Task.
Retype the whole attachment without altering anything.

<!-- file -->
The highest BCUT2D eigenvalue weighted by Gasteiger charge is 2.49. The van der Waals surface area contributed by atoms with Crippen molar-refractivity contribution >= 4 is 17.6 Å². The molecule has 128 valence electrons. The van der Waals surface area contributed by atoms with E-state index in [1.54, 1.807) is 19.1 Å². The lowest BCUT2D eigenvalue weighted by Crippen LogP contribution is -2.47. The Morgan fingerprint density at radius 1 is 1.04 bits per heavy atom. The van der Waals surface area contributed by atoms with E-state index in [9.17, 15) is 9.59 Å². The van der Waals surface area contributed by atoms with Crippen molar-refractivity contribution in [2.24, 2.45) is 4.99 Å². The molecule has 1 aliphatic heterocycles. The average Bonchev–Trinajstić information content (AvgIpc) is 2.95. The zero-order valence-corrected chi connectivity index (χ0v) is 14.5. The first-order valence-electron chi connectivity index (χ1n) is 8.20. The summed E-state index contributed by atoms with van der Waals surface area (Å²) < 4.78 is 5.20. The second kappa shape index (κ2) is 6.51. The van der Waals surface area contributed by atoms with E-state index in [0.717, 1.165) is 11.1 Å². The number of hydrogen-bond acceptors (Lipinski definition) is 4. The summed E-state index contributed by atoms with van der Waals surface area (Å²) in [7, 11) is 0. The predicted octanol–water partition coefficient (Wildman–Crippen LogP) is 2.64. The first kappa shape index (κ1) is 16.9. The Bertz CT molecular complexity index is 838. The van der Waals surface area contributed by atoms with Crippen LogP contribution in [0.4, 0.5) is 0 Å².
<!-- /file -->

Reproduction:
The highest BCUT2D eigenvalue weighted by Gasteiger charge is 2.49. The van der Waals surface area contributed by atoms with Crippen molar-refractivity contribution >= 4 is 17.6 Å². The molecule has 128 valence electrons. The van der Waals surface area contributed by atoms with E-state index in [1.54, 1.807) is 19.1 Å². The lowest BCUT2D eigenvalue weighted by Crippen LogP contribution is -2.47. The Morgan fingerprint density at radius 1 is 1.04 bits per heavy atom. The van der Waals surface area contributed by atoms with E-state index in [9.17, 15) is 9.59 Å². The van der Waals surface area contributed by atoms with Crippen molar-refractivity contribution in [2.24, 2.45) is 4.99 Å². The molecule has 1 aliphatic heterocycles. The average Bonchev–Trinajstić information content (AvgIpc) is 2.95. The zero-order valence-corrected chi connectivity index (χ0v) is 14.5. The first-order valence-electron chi connectivity index (χ1n) is 8.20. The summed E-state index contributed by atoms with van der Waals surface area (Å²) < 4.78 is 5.20. The second kappa shape index (κ2) is 6.51. The van der Waals surface area contributed by atoms with E-state index in [0.717, 1.165) is 11.1 Å². The number of hydrogen-bond acceptors (Lipinski definition) is 4. The summed E-state index contributed by atoms with van der Waals surface area (Å²) in [7, 11) is 0. The predicted octanol–water partition coefficient (Wildman–Crippen LogP) is 2.64. The first kappa shape index (κ1) is 16.9. The Bertz CT molecular complexity index is 838. The van der Waals surface area contributed by atoms with Crippen LogP contribution in [0.4, 0.5) is 0 Å².